William Buck aims to 'elevate IT' to next level
- 04 September, 2019 14:58
Financial services firm, William Buck, was on a mission to get the firm’s IT house in order - and put a stop to the ‘revolving door’ that was cycling between outsourcing and insourcing management of its IT environment.
William Buck is a firm of chartered accountants and advisors with six offices across A/NZ.
Established in 1895, it has over 100 directors and 600 professional employees providing a full range of accounting and corporate advisory services. In New South Wales (NSW), William Buck employs around 210 employees.
William Buck NSW senior IT manager, Ban Ch’ng, told CIO Australia for the past 18 months, it has been back on an insourcing cycle driven by a desire to elevate technology from an operational imperative to support William Buck NSW’s growth ambitions.
Under the plan, the company recently deployed Cohesity to provide the organisation with backup, restore, search and data deduplication.
It needed to slash restoration times, boost data and document security, maintain overall costs, and support scalable business growth.
Prior to adopting the technology, Ch’ng reviewed William Buck NSW’s IT governance, disaster recovery strategy, and business continuity planning, and it raised some concerns.
As the business grew, so did the number of documents and amount of data it handled, Ch’ng explained.
Some of that data contains sensitive financial client information, as well as the firm’s playbook which includes a series of precedents used by employees to guide them when making future decisions, he noted.
“Those precedents are the bread and butter of William Buck. Without ongoing access to those precedents, we wouldn’t have the consistency in our decision making and advisory, and we wouldn’t be able to maintain our quality of service,” Ch’ng said.
In an average week, William Buck NSW’s small in-house IT team was being asked to recover data or to roll back to the previous version of a document at least twice. This process could take IT anywhere from 30 minutes to two hours.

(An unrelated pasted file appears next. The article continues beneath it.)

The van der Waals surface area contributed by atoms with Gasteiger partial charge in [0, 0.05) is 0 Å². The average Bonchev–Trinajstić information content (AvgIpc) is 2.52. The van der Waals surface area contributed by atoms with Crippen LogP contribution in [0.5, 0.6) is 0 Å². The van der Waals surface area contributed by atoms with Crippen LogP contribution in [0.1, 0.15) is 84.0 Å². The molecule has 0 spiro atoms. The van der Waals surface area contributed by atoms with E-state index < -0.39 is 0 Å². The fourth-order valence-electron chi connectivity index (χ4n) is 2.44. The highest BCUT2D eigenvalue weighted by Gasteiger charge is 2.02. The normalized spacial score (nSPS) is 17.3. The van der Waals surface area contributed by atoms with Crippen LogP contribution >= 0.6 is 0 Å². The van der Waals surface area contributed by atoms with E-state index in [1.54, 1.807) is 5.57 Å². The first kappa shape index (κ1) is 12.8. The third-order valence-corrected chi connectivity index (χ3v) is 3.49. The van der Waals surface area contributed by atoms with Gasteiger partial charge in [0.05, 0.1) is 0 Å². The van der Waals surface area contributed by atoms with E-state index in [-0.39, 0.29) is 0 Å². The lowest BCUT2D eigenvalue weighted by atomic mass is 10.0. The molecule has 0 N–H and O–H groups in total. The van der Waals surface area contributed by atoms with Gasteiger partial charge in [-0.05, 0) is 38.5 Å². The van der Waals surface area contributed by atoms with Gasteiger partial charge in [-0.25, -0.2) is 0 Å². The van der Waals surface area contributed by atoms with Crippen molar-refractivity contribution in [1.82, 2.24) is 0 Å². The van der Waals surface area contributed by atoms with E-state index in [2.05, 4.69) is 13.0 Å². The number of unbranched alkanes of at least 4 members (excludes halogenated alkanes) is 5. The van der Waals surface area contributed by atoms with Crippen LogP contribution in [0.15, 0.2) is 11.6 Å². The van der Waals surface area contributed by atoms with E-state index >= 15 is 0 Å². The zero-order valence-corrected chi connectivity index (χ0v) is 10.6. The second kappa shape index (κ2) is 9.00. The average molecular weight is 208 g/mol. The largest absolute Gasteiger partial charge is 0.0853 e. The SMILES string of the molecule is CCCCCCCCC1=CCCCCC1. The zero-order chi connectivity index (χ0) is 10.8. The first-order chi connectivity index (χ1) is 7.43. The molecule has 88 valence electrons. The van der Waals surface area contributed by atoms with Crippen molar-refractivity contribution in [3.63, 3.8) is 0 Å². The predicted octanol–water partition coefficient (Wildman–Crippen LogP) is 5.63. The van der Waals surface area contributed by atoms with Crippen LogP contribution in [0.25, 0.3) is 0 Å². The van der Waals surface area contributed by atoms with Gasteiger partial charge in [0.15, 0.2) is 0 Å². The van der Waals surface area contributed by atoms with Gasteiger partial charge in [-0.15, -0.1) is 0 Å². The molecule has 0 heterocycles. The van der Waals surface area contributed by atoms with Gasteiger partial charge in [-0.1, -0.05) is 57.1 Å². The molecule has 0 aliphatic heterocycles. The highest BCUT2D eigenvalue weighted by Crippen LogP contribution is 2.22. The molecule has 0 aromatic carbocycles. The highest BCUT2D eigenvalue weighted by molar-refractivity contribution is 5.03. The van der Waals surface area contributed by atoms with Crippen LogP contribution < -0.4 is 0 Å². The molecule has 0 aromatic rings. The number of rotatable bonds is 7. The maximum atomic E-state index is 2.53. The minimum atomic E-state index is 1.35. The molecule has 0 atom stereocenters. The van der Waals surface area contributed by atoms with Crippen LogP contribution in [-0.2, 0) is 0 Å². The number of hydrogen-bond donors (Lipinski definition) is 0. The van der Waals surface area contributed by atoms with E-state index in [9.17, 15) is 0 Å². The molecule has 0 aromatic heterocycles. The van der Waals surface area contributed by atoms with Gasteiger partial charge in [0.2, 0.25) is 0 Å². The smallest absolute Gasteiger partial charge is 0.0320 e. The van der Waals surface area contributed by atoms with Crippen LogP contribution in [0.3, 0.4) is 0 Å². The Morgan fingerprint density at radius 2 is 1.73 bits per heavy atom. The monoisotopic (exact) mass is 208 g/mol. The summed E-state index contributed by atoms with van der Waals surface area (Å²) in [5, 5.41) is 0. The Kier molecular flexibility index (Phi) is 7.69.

Ch’ng said there’s a host of operational benefits thanks to the deployment of Cohesity and the move to slash recovery times.
For starters, it allows seamless integration with Nutanix and other cloud providers; and restores previous file versions from backup in less than five minutes.
Bare-metal restores now run on-the-fly, he said, which means the server can now be restored in five to ten minutes, instead of two hours; and archives can be stored on Cohesity or the public cloud, while maintaining consistent security policies and deduplication across the hybrid environment.
Additionally, he said the subscription pay model lets the organisation maintain the encryption and deduplication of data sitting on-premises in the cloud. It also prevents ransomware from targeting or deleting backups while offering encryption of data at rest.
With Cohesity in place, when staff need the previous version of a file restored from backup, the process takes no longer than five minutes and is up to 24 times faster than it was before, he explained.
“Now, when we go out to do a restore, my team can just use a browser to search for the name of the file to restore, locate it, and restore it. The resource is there for no more than five minutes,” Ch’ng said.